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Archive for the ‘Cinema / Livro / Teatro’ Category

Irlanda: a beleza bucólica e além…

In Cinema / Livro / Teatro, English Version, Textos Variados, Viagens on July 2, 2010 at 00:34

Eu adoro esse tipo de natureza bruta que mais parece com uma obra de arte incompleta.

“At first
I was land

I lay on my back to be field

I did not see.
I was seen.”

Eavan Boland ‘Mother Ireland’ (Lost Land, 42-3)

— — Na poesia de Eavan Boland a pátria em si ganha linguagem e subjetividade. De fato, ela pode ser entendida como uma dona de casa deixando o lar, assim como todo e qualquer resquício de uma vida orquestrada por uma estrutura patriarcal antiquada para encontrar o seu verdadeiro eu.  — —

“Now I could tell my story.

It was different

from the story told about me.”

“The spurred and booted garrisons.

The men and women

they dispossessed.

What is a colony

if not the brutal truth

that when we speak

the graves open.

And the dead walk?” (‘Witness’)

“- a picture held us captive

and we could not get outside it

for it lay in our language in the uniform

of a force that no longer existed.

Peace was the target he was aiming at,

the point at which doubt becomes senseless,

the last thing that will find a home.”

(Tulsus Paradoxus’)

Medbh McGuckian Shelmalier

— — A autora vai além da visão platônica de Boland quanto à linguagem como retórica política, acrescentando

que ela opera no nível inconsciente da ideologia. O que ela chama de as “sombras” do poder (“shadows” of power) sugere a idéia de que poder pode ser exercido pelos heróis que perderam, assim como os que ganharam

as guerras do passado. — —

“At first something like an image was there:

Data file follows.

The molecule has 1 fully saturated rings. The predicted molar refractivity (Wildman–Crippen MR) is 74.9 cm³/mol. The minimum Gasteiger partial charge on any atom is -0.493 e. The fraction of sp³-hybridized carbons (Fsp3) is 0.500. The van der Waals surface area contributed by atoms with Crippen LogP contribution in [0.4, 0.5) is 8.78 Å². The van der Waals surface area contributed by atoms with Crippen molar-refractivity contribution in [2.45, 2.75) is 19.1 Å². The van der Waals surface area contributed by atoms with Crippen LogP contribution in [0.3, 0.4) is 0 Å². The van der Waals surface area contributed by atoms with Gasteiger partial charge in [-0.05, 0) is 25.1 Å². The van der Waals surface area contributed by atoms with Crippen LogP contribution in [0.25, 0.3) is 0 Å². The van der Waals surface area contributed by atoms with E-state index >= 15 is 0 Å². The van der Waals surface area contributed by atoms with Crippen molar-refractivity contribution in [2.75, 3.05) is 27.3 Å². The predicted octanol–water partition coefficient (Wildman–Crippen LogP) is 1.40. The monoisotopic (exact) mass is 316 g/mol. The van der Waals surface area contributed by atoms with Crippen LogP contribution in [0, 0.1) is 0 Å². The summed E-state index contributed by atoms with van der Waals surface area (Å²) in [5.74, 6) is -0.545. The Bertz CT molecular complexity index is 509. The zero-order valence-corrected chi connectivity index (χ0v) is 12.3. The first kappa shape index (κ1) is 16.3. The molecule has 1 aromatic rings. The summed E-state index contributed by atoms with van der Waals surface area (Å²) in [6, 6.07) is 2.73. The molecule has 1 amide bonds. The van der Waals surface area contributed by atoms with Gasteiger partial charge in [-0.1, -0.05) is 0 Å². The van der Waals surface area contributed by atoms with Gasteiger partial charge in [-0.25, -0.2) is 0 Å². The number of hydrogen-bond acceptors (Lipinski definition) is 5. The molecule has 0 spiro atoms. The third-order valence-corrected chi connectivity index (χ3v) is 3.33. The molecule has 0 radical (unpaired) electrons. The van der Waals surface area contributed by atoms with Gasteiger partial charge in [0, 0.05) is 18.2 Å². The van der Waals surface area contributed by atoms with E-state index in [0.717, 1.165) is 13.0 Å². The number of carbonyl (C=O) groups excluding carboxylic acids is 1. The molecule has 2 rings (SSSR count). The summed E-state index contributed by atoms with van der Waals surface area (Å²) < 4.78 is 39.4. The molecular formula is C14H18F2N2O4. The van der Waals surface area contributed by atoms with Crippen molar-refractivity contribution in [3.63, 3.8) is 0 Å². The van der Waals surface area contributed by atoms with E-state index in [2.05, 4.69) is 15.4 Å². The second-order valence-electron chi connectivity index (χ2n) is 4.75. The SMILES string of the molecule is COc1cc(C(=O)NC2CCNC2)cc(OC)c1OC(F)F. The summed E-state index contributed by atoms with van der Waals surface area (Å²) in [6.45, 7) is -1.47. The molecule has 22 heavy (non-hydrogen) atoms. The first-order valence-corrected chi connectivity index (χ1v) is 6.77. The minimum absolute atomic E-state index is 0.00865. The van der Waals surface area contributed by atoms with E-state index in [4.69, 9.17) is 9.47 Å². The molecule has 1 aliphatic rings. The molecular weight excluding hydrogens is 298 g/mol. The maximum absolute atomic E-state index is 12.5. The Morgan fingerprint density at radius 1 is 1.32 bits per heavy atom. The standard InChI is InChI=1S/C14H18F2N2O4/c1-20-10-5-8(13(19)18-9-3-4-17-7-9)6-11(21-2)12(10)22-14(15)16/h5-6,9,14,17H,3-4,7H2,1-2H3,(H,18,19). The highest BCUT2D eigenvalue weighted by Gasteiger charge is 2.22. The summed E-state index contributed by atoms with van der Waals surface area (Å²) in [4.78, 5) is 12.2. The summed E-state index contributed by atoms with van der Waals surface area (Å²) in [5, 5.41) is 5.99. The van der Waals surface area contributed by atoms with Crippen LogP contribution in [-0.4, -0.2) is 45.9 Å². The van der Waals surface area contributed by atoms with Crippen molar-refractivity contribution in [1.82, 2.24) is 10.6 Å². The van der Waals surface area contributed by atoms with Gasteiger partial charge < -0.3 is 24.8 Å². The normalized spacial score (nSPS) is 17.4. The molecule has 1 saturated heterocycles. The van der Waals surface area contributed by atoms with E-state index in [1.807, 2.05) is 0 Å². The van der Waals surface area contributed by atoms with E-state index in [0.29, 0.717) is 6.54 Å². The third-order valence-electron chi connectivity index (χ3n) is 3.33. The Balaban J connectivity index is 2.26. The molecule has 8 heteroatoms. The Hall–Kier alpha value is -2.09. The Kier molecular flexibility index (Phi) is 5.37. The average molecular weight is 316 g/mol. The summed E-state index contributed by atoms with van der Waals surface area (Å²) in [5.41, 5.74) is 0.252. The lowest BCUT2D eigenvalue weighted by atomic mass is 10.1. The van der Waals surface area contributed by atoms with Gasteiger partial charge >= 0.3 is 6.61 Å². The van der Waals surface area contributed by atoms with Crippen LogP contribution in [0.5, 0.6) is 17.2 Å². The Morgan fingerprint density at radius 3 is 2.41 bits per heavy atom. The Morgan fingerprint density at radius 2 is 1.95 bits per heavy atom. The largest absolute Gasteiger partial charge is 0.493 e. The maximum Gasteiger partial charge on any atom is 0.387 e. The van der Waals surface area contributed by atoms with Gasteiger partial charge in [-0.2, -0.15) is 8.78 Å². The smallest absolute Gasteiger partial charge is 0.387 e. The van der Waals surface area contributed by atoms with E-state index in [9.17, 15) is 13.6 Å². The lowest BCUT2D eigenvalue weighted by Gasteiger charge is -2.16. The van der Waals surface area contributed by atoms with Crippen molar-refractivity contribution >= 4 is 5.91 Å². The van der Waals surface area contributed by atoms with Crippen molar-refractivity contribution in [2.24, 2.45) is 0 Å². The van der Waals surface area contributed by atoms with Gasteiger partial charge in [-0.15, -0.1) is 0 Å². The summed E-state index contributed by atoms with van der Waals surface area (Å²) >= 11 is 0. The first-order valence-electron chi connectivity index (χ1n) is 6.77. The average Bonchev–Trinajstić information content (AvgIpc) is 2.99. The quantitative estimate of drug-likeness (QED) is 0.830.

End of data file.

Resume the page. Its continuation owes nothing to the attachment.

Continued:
he had for me a pre-love which leaves

everything as it is. We do not see everything

as something, everything that is brown,

we take for granted the incorruptible

colouredness of the colour. But a light

shines on them from behind, they do not

themselves glow. As a word has only

an aroma of meaning, as the really faithful

memory is the part of a wound

that goes quiet.”

“A flame burnt up the paper

On which my gold was written,

The wind like a soul

Seeking to be born

Carried off half

Of what I was able to say.”

Medbh McGuckian On her second birthday

“The more it changed

The more it changed me into itself,

Till I regarded it as more real

Than all else, more ardent

Than love. Higher than the air

Of a dream,

A field in which I ripened

From an unmoving, continually nascent

Light into pure light.”


As poesias foram extraídos de:

Campbell, M. (ed.) The Cambridge Companion to Contemporary Irish Poetry, Cambridge University Press, 2003.


Veja também:

No lado ensolarado dos Alpes / On the sunny side of the Alps / Na sončni strani Alp

mais um verão que se vem, quantos mais virão?

As artimanhas do amor


Emotion as a driving force from policy making to the headlines

In Cinema / Livro / Teatro, English Version, Política on June 26, 2010 at 08:13

This post is a sort of book review of a book which I’ve read a few months ago. It actually gives you a chance to analyze politics from a brand new perspective, which is a really interesting approach, indeed.